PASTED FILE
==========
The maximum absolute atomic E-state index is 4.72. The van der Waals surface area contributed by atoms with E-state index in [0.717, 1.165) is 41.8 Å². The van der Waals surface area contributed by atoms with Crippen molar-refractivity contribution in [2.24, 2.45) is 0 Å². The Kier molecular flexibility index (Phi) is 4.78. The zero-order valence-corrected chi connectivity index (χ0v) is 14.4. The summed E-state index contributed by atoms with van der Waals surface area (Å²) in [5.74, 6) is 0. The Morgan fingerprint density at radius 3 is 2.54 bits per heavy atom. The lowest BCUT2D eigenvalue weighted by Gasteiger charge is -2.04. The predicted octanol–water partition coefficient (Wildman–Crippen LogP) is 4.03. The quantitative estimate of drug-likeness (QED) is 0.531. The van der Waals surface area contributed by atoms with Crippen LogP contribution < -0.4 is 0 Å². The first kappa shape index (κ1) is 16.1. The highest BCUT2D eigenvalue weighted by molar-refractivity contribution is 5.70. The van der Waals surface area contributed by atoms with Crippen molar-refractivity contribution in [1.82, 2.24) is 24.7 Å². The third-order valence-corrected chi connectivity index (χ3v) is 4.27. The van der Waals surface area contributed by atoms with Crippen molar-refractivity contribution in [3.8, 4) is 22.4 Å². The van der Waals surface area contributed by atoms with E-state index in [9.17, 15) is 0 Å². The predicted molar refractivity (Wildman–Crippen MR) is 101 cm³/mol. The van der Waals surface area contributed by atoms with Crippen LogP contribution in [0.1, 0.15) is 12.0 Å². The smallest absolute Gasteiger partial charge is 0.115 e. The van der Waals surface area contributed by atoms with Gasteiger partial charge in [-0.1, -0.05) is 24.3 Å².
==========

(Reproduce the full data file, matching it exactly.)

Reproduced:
The maximum absolute atomic E-state index is 4.72. The van der Waals surface area contributed by atoms with E-state index in [0.717, 1.165) is 41.8 Å². The van der Waals surface area contributed by atoms with Crippen molar-refractivity contribution in [2.24, 2.45) is 0 Å². The Kier molecular flexibility index (Phi) is 4.78. The zero-order valence-corrected chi connectivity index (χ0v) is 14.4. The summed E-state index contributed by atoms with van der Waals surface area (Å²) in [5.74, 6) is 0. The Morgan fingerprint density at radius 3 is 2.54 bits per heavy atom. The lowest BCUT2D eigenvalue weighted by Gasteiger charge is -2.04. The predicted octanol–water partition coefficient (Wildman–Crippen LogP) is 4.03. The quantitative estimate of drug-likeness (QED) is 0.531. The van der Waals surface area contributed by atoms with Crippen LogP contribution < -0.4 is 0 Å². The first kappa shape index (κ1) is 16.1. The highest BCUT2D eigenvalue weighted by molar-refractivity contribution is 5.70. The van der Waals surface area contributed by atoms with Crippen molar-refractivity contribution in [1.82, 2.24) is 24.7 Å². The third-order valence-corrected chi connectivity index (χ3v) is 4.27. The van der Waals surface area contributed by atoms with Crippen molar-refractivity contribution in [3.8, 4) is 22.4 Å². The van der Waals surface area contributed by atoms with E-state index in [9.17, 15) is 0 Å². The predicted molar refractivity (Wildman–Crippen MR) is 101 cm³/mol. The van der Waals surface area contributed by atoms with Crippen LogP contribution in [0.1, 0.15) is 12.0 Å². The smallest absolute Gasteiger partial charge is 0.115 e. The van der Waals surface area contributed by atoms with Gasteiger partial charge in [-0.1, -0.05) is 24.3 Å².